If you were to move in to a senior center, I don’t think you’d expect to deal with the latest epidemic that it is becoming a bigger problem every day. Cliques and bullying are widespread in schools, but would you believe these issues also exist in nursing homes and senior centers? As unlikely as it would appear for grown adults to be bullies or exclude others from their “friend group,” seniors are just as guilty of these behaviors as kids. To help curb bullying issues, some senior facilities have had to introduce programs to educate their residents.
Betsy Gran, who worked as the assistant director at San Francisco’s 30th Street Senior Center, explained just how bad the situation can be, telling the NY Post: “There’s the clique system just like everywhere else. It’s like Mean Girls, but everyone is 80.”
The senior center certainly saw a need to assist their community with issues witnessed in the cafeteria and fights that broke out over karaoke, of all things. They paired with the nonprofit organization the Institute on Aging to develop an anti-bullying program.
Staff members participated in 18 hours of training to learn more about the causes that lead to bullying incidents and how to manage these conflicts. Seniors also attended classes to learn how to alert staff or intervene themselves in bullying situations. The center has signs and place mats that remind them it’s a “Bully Free Zone.”
Mary Murphy, 86, a retired real estate agent who took the classes, explained how the educational opportunities have helped, explaining: “I think in the past I would have just stayed out of it. Now I might be inclined to help.”
Robin Bonifas, a social work professor at Arizona State University and author of the book “Bullying Among Older Adults: How to Recognize and Address an Unseen Epidemic,” explained just how much of a situation this has become, citing studies that showed 1 in 5 seniors experiences bullying.
Typically, these incidents come from the communal setting but there are also the worries and stress of aging, as the elderly start to experience loss of independence and control and bullying allows them to regain some of the power they believe they’ve lost.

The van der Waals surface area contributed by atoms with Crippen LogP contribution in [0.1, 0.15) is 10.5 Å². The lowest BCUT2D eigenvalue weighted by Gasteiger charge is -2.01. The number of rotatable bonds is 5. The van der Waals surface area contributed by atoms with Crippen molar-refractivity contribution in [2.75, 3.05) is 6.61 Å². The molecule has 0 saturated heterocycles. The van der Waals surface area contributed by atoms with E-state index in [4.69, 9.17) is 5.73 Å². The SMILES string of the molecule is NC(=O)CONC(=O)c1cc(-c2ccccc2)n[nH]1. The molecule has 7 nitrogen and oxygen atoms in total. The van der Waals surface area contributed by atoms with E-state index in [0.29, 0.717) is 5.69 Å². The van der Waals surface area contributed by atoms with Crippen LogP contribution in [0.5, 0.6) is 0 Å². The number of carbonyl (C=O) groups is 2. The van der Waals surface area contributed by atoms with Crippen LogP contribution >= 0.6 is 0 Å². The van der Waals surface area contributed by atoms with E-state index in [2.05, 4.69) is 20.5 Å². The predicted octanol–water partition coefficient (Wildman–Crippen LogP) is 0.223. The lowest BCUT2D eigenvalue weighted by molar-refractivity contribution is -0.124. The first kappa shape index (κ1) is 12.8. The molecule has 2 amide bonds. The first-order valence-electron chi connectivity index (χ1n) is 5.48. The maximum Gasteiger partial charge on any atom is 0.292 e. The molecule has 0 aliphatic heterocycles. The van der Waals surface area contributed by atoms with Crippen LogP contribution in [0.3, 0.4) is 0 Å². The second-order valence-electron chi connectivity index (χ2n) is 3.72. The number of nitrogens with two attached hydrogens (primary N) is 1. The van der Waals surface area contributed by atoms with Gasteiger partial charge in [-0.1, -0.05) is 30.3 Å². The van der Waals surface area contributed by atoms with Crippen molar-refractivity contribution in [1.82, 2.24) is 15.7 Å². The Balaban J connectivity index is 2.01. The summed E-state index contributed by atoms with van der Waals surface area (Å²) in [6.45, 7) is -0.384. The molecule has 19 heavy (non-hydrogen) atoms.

Bonifas explained: “It makes them feel very out of control and the way they sort of get on top of things and make their name in this new world is intimidating, picking on people, gossiping.” Interestingly, this issue hasn’t gotten a lot of attention until recently with campaigns now bringing the bullying issues to the forefront, including a booklet that circulated last year from the National Center for Assisted Living.
Katherine Arnold, a member of the Human Rights Commission in St. Louis Park, Minnesota, who created a PSA about bullying and gossiping among seniors, explained: “In the life cycle, it doesn’t go away. There’s really not a lot of escape.”
Pamela Countouris is a schoolteacher who runs a Pittsburgh-based consultancy that offers training on bullying and says it typically involves name-calling among seniors rather than being physical altercations. Women are more likely to be bullies than men.
While Countouris’ training originally started with school bullying, she has focused her attention on seniors by providing training sessions that help curb these incident. She has heard a variety of bullying stories in the senior space, including laundry room squabbles and bingo room bullying, which she calls “the devil’s game,” as veteran players often accuse lucky newbies of cheating.
Countouris noted: “I didn’t realize it was an underground society where people could be mean to each other.”